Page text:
Testing a large dictionary of common names on a small e-mail server would result in discovering most accounts within a few hours (hotmail would take a bit longer). This produces a highly efficient technique of finding “random” e-mail accounts on a mail-server. Often used against free e-mail providers, this method is highly popular. Many spammers have harvested humongous lists against e-mail servers such as hotmail and yahoo, where the user base is very significant.
When verifying e-mail addresses, it is necessary to be creative when setting which host you “HELO” from. Many e-mail servers (for example, lycos.com) will refuse a HELO from hotmail.com or yahoo.com, therefore using a random host such as HELO mail.jbconnect.dk will greatly reduce the amount of false negatives you get, as seen in the following message reply:
You are seeing this message mostly due to one of your e-mails being blocked by our systems. Your e-mail has been blocked because your mailserver sent e-mail to us using a suspicious HELO string. HELO is an SMTP command with which one e-mailserver identifies itself to another when starting an SMTP session to deliver e-mail. Some spammers, in order to forge headers, issue forged HELOs that match the IPs and / or domains of our system, and those of other free-mail providers, such as – >HELO e-mail.com >HELO operamail-com.mr.outblaze.com >HELO 205.158.xx.xx >HELO yahoo.com >HELO SGSScstsgs.excite.com Your e-mailserver sent us e-mail with HELO yahoo.com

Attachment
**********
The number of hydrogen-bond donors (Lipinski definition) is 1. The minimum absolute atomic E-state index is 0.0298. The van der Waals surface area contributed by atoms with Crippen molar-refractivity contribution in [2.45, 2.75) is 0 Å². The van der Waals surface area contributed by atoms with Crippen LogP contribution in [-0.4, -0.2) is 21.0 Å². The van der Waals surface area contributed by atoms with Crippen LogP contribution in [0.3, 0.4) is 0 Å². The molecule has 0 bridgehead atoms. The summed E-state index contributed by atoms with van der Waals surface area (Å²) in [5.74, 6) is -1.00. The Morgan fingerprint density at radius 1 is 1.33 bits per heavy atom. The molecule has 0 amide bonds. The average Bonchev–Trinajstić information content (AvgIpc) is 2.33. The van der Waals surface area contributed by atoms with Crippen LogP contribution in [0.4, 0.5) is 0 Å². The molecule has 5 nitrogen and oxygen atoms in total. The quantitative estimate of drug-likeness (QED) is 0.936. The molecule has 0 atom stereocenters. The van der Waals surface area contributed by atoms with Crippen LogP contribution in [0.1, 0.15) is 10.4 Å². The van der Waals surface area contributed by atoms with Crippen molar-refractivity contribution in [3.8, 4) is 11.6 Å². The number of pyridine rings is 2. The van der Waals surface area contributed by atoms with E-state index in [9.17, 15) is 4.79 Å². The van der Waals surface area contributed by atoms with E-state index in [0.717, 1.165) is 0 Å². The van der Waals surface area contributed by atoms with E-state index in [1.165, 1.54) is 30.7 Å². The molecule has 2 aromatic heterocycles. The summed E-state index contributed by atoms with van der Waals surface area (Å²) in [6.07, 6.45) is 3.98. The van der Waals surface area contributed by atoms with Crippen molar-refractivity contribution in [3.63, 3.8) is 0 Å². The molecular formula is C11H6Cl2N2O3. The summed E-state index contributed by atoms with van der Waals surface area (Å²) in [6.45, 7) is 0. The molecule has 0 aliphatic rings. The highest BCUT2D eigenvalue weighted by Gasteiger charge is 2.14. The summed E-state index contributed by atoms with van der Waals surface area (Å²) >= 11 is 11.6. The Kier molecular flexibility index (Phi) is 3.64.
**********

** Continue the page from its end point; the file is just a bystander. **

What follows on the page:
This verification method is often taken one step further. Although the e-mail accounts with John, Paul, and Peter are common names and probably exist, what about the e-mail accounts with uncommon names?
Accounts such as email@example.com would never be found in any list of common names. In such a case, spammers begin a very long-winded process of verifying every possible combination of letters and numbers in an e-mail address, such as: